updated 11:50 am EST, Mon January 10, 2011
Supreme Court drops review of digital music suit
The US Supreme Court later on Monday declined to review a lawsuit accusing RIAA music labels of price fixing for digital music. Officials cleared the lawsuit to go ahead after an appeal brought back the case, which had initially been dismissed in 2008. No comment accompanied the decision to uphold the appeal and the case.
The lawsuit by Kevin Starr claimed that EMI, Sony, Universal and Warner all colluded on choosing a 70-cent wholesale price for music, even when stores like eMusic were selling tracks for less. Such pricing has usually been responsible for the most common 99-cent pricing on iTunes, Amazon MP3 and most other US music stores. Variable pricing came about in return for selling all tracks DRM-free but also follows a near-unform price across the industry, ranging from 69 cents for old titles to $1.29 for popular singles.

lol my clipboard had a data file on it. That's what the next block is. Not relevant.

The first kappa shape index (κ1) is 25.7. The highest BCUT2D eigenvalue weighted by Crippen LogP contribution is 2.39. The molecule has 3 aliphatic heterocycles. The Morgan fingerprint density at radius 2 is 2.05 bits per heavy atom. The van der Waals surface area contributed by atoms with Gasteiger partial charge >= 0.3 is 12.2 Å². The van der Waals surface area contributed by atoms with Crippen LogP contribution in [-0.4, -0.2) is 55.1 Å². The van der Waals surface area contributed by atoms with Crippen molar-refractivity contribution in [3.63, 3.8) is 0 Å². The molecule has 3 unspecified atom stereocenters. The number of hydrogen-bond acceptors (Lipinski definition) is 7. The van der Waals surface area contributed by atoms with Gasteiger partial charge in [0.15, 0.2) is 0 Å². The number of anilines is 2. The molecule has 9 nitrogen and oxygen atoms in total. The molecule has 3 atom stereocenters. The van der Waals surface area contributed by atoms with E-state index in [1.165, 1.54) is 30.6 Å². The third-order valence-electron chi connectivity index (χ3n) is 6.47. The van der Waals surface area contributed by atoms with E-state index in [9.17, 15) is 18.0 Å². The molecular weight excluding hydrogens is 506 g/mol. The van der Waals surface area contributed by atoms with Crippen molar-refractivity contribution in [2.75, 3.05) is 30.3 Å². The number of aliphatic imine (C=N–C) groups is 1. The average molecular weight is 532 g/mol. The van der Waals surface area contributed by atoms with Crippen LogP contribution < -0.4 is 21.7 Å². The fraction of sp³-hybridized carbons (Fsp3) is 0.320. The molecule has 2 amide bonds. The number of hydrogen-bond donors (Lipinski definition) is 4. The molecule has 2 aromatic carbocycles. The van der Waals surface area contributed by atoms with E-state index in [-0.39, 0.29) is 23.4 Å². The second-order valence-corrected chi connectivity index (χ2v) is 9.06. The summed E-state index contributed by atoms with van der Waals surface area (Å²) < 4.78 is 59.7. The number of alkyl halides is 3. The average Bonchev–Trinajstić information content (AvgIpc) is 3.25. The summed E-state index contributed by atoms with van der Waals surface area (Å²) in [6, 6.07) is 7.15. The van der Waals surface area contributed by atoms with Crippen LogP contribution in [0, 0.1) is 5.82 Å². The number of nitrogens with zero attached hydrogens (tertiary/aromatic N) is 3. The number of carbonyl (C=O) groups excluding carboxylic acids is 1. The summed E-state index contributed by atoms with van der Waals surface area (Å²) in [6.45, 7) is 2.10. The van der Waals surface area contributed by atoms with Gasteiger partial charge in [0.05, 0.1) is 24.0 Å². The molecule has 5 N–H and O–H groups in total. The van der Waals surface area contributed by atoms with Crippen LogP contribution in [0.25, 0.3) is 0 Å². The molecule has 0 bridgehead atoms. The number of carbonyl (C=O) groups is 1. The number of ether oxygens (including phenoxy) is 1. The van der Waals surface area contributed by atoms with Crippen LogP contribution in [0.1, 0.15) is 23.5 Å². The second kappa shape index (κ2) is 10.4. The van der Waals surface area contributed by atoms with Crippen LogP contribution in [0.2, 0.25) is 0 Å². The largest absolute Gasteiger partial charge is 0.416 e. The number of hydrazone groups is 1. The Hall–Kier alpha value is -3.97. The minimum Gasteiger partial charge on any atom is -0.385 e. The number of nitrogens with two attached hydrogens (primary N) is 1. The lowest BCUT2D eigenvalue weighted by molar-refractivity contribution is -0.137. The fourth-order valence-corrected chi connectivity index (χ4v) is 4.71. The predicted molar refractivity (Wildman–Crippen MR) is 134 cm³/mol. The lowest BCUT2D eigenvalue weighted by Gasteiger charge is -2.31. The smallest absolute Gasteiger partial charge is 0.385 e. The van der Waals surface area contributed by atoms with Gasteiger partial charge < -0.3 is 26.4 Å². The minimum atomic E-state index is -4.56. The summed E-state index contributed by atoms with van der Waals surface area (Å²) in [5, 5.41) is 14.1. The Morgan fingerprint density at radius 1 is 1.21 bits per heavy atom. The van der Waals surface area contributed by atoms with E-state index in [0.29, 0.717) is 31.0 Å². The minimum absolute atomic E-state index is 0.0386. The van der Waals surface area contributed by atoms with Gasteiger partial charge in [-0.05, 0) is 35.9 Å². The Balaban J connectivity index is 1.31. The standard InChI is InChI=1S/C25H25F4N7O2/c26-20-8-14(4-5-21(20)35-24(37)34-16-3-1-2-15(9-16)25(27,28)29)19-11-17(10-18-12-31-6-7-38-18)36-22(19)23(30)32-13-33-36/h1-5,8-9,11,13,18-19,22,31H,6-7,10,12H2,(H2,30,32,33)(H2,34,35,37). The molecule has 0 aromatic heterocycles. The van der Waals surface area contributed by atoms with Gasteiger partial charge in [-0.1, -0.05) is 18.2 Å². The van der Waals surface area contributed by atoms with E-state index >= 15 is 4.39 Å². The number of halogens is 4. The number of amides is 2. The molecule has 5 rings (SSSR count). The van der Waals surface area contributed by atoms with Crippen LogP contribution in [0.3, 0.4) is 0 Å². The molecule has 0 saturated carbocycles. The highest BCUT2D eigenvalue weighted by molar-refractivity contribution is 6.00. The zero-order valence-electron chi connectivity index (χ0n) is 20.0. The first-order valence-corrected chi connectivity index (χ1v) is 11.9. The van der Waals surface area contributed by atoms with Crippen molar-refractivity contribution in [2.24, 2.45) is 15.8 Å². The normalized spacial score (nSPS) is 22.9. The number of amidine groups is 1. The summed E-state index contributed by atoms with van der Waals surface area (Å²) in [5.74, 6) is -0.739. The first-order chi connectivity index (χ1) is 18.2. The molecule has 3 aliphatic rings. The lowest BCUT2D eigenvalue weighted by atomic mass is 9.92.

Labels had tried to shoot down the lawsuit by arguing that the case hadn't provided enough facts to go ahead with the lawsuit before either a possible summary judgment in favor of one side or else a full trial. Attorneys supporting Starr's side of the case countered that the appeal had won based on Supreme Court precedents for what constituted a sufficient case.
The lawsuit if successful would at least punish labels but could also lead to more varied and possibly lower pricing on Internet music stores instead of having uniform pricing. Apple has asked for uniform pricing to provide a consistent experience, but usually on its own terms. Amazon has been willing to sell music at lower prices but takes a loss on many sales to try and inflate its market share.